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Sotomayor: Hearings Begin at 10 AM ET

The confirmation hearings for Judge Sonia Sotomayor begin this morning in the Senate Judiciary Committee at 10 am ET.

I’ll be doing live coverage as much as possible throughout the hearing process.

The first day is almost always Senator opening statements and an introductory statement from home state Senators. The published schedule from Judiciary for today bears that out as well. Then the SCOTUS candidate gets to make an opening statement that sets the tone for the candidate’s prep work as well as how questions will be answered — or not — and what demeanor we can expect through the bulk of the hearings.

With Roberts, it was "hey, I sure an swell and smart, and you guys really like me" which was pretty much spot on for how the hearings continued, frankly.

Alito was a lot more combative and personal, and defensive. Of course, that set things up nicely for the Huckleberry Graham and the Mrs. Alito sobbing moment, didn’t it?

What we’ll get from Sotomayor today is anyone’s guess.

Not to count the Justice before she’s confirmed, but looking at the full witness list for the hearings, I’d say she’s got the votes for the nomination sown up. The minority witness list is a pitiful mishmash of not much firepower, frankly, which says a lot about what they’ve been able to muster as oppo on her.

Which says to me what we’ll get from Sotomayor is congenial, steady, and as non-controversial milquetoast on the answers as possible to not make any unnecessary waves in the glide to the voting line.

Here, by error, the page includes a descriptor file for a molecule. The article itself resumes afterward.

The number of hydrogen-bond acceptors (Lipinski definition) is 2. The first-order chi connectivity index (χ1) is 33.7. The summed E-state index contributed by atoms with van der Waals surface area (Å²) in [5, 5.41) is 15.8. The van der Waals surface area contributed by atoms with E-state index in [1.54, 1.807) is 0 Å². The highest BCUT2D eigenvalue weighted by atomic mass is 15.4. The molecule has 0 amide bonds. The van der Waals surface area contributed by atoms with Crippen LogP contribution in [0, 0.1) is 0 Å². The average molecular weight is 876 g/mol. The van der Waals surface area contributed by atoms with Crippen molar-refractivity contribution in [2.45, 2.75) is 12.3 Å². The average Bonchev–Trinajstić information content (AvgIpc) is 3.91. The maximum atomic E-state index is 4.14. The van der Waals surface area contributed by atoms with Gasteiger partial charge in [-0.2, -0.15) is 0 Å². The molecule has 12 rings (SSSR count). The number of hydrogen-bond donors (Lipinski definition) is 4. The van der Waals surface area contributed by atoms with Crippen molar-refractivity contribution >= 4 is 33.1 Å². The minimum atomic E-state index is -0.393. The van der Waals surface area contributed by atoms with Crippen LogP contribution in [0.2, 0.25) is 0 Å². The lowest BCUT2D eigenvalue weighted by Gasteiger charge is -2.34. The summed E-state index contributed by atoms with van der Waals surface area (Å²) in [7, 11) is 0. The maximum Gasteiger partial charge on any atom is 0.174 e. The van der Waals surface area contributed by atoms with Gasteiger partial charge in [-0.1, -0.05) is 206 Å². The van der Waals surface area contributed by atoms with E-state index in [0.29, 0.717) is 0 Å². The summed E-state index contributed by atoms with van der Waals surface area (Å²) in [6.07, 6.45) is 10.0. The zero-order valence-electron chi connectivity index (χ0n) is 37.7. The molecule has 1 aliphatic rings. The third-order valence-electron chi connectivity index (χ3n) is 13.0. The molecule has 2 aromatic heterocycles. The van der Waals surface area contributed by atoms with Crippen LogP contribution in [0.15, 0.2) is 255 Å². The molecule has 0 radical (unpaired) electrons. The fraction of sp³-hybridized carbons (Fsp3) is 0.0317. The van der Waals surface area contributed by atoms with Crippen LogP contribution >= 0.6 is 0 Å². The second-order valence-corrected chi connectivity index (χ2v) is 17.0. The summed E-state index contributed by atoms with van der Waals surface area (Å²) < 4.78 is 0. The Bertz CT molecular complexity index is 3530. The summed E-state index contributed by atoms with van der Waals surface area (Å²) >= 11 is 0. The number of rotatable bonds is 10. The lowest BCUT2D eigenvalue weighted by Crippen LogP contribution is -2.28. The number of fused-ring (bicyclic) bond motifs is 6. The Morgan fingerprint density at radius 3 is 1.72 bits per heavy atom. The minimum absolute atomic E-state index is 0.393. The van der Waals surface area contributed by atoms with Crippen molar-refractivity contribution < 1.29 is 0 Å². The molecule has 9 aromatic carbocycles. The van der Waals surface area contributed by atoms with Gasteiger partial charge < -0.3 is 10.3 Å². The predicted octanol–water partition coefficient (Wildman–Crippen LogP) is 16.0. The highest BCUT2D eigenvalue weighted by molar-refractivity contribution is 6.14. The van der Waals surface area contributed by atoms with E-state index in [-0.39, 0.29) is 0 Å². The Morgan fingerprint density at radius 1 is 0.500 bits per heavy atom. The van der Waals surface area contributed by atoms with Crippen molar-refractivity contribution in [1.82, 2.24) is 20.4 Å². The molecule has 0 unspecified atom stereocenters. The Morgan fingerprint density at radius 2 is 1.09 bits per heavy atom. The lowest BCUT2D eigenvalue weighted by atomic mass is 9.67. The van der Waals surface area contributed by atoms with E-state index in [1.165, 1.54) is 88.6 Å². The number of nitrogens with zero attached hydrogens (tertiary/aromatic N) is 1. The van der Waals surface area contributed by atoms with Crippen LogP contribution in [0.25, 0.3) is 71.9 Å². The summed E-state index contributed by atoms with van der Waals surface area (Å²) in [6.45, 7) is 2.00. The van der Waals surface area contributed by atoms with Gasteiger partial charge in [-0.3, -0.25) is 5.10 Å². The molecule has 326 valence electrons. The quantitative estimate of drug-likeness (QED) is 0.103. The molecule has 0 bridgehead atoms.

But the thing about live hearings is? You never know.

Especially on the rapid fire Q&A that we’re likely to get from a few of the Senators on the committee. And that could get interesting or at least give glimpses of some interesting stuff.

I’ve seen the Sotomayor hearing as a sort of test run for any number of things, the most important of which is getting a feel for where the GOP strategy on judicial nominations is going to go. At the moment, I’d describe it as an uninterested mishmash of disarray, which has to be driving the Federalist Society types bonzer yo yo.

CAP put together a "conservative myths versus reality" sheet on the most commonly flung GOP arguments that is worth a peek prior to the hearings. Because, right on cue, the NYTimes provides a summary of the GOP Sunday talking head arguments without much refutation of their scanty factual basis. Go figure.

But when the hearing starts, we’ll get a much better picture whether that’s correct. Or whether it was a pre-hearings ruse. And, more importantly in my mind, how it may apply to future federal bench nominations across the board. Or not.

Some resources for today:

— The Senate Democrats have put up a number of informational pieces about Sotomayor.

Senate Judiciary is planning to stream its webcast of the hearings live. And C-Span will have live coverage as well.

The Sunlight Foundation put together a fact sheet on Sotomayor’s rulings, transparency and other issues relating to their work.

SCOTUSblog caught the Brennan Center analysis of Sotomayor as well: